Glenn McDuffie, 86, who claimed to be the sailor kissing a nurse in a famous photo taken in Times Square on V-J Day in 1945, died March 9 in Dallas. A Life magazine photographer took the picture.
Robert Strauss, 95, a smooth-talking Texas lawyer and businessman who became a consummate political insider and played a key role in reviving the Democratic Party's fortunes after its landslide loss to Republicans in the 1972 election, died Wednesday in Washington. As chairman of the Democratic National Committee, he helped mastermind his party's recapture of the White House in 1976 with the election of Jimmy Carter.
Randolph W. Thrower, 100, a Republican lawyer who headed the IRS under President Richard M. Nixon from 1969 to 1971 before losing his job for resisting White House efforts to punish its enemies through tax audits, died March 8 in Atlanta.
Joseph L. Sax, 78, a legal scholar who helped shape U.S. environmental law and fuel the environmental movement by establishing the doctrine that natural resources are a public trust requiring protection, died of a stroke March 9 in San Francisco.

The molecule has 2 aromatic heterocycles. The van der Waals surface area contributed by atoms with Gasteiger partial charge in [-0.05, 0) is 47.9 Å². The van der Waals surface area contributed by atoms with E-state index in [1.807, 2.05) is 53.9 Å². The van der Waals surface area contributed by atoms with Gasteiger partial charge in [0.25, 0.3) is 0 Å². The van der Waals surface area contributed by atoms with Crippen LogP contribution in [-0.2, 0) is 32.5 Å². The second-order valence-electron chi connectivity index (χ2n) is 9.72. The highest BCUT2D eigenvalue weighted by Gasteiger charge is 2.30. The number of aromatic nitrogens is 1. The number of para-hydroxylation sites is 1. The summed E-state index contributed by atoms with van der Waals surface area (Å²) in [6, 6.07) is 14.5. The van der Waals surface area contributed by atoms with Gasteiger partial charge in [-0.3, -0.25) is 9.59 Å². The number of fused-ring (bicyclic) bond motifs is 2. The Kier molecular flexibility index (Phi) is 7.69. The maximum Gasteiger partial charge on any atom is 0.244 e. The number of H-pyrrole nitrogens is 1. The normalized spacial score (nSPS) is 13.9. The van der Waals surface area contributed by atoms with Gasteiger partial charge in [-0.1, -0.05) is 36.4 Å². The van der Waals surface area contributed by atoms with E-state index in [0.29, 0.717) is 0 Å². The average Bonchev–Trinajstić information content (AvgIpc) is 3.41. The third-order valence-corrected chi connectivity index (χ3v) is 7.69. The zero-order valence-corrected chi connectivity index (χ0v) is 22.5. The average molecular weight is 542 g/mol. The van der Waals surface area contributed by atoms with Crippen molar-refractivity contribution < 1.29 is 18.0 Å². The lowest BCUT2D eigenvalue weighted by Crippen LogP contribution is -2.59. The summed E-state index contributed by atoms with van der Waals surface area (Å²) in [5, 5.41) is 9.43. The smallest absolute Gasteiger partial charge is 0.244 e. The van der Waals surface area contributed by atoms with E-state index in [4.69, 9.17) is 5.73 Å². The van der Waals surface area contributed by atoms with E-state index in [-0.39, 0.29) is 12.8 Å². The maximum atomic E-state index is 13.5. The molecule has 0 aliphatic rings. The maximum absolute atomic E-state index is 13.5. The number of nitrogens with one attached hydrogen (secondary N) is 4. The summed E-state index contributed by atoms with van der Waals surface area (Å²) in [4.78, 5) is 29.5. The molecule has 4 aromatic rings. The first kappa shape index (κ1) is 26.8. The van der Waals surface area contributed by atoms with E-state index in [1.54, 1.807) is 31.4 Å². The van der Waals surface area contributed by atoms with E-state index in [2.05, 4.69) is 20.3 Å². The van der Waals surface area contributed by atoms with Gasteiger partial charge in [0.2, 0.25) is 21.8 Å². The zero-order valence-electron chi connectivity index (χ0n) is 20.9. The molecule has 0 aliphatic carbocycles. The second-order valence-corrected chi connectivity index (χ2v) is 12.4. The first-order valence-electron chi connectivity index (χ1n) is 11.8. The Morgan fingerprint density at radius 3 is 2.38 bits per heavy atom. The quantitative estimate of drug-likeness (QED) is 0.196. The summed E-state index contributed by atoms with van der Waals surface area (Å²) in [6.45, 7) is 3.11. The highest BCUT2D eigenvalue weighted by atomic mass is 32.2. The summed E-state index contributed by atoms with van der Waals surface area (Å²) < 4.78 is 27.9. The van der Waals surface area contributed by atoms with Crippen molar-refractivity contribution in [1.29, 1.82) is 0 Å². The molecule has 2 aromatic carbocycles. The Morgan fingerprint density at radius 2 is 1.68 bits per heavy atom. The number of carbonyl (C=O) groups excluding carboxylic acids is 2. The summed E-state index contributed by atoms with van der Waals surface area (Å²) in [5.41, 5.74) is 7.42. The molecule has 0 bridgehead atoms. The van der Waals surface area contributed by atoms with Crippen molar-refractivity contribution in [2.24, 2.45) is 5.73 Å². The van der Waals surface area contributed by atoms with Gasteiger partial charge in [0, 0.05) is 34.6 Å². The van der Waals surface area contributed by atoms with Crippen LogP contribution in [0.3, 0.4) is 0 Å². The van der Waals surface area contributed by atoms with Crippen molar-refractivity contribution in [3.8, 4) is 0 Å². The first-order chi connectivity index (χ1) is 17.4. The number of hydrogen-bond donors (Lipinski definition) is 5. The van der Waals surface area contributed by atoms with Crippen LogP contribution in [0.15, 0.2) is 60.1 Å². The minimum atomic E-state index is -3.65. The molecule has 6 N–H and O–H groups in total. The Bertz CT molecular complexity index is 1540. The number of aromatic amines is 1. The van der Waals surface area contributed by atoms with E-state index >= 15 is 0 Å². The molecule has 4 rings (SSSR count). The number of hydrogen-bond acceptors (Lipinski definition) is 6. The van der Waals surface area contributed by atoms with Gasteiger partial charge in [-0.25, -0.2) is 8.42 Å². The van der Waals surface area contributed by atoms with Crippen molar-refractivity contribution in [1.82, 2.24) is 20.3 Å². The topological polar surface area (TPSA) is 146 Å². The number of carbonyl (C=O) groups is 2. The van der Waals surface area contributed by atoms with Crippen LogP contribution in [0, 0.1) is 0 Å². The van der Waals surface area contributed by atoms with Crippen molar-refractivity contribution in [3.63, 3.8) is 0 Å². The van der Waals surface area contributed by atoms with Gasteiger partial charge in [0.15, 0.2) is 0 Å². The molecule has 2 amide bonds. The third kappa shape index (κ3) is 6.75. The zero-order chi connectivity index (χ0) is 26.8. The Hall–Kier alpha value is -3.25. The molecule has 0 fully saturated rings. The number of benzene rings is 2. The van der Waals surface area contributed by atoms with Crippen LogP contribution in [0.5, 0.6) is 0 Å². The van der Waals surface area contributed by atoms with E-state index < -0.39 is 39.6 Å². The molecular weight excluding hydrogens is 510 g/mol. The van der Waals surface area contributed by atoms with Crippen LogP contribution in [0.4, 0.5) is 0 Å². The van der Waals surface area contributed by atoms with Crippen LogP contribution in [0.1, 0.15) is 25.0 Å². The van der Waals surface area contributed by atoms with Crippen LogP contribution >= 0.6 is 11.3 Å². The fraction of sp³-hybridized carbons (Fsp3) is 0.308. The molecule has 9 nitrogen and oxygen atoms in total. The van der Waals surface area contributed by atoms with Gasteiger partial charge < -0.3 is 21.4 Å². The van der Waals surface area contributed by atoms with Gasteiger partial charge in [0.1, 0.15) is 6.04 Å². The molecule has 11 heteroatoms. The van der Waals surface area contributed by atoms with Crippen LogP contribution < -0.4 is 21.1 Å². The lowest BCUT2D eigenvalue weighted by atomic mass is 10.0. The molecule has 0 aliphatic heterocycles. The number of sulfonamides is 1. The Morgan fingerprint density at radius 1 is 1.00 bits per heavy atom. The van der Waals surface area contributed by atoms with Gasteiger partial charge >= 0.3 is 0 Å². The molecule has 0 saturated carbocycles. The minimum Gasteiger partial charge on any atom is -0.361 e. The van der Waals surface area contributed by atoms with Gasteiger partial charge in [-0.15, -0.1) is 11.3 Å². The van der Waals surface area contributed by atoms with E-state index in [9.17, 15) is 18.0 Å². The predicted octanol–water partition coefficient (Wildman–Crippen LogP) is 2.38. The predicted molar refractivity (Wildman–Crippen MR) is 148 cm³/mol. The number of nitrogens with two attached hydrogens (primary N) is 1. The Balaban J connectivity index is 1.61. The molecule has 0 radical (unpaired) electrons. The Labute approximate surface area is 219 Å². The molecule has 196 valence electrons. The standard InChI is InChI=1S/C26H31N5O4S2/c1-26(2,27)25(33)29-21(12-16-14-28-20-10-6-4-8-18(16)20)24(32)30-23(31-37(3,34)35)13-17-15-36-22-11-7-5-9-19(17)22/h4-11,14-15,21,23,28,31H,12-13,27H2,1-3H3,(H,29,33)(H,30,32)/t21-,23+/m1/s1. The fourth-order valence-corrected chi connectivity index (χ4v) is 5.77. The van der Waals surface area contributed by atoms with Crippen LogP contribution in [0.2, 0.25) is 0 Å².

Iola Brubeck, 90, who helped propel her husband, pianist Dave Brubeck, to jazz stardom in the 1950s by suggesting that he perform on college campuses and who wrote lyrics for many of his compositions, died of cancer March 12 in Wilton, Conn.
Bob Thomas, 92, a Los Angeles-based reporter and columnist who covered entertainment for the Associated Press for more than six decades, writing compelling, human and often humorous stories about Hollywood's glittering and glamorous, died March 14 in Encino, Calif.
Ola L. Mize, 82, a sharecropper's son who was awarded the Medal of Honor for valor after leading his outnumbered men in harrowing combat in the Korean War and single-handedly killing dozens of enemy soldiers, died of lung cancer March 5 in Gadsden, Ala.
Clarissa Dickson Wright, 66, who rose to middle-aged fame as the co-star and co-chef of Two Fat Ladies, a popular British television show known as much for the hosts' irreverence and eccentricity as for their indulgent and sometimes confounding recipes, died March 15 in Edinburgh, Scotland. The show's other star was Jennifer Paterson, who died in 1999.
Mitch Leigh, 86, a composer of advertising jingles who wrote the memorable score to one of the longest-running shows in Broadway history, Man of La Mancha, died of pneumonia and a stroke March 16 in New York.
Larry Scott, 75, a renowned bodybuilder who won the first and second Mr. Olympia competitions in the 1960s and inspired a generation of musclemen, including Arnold Schwarzenegger, died of Alzheimer's disease March 8 in Salt Lake City.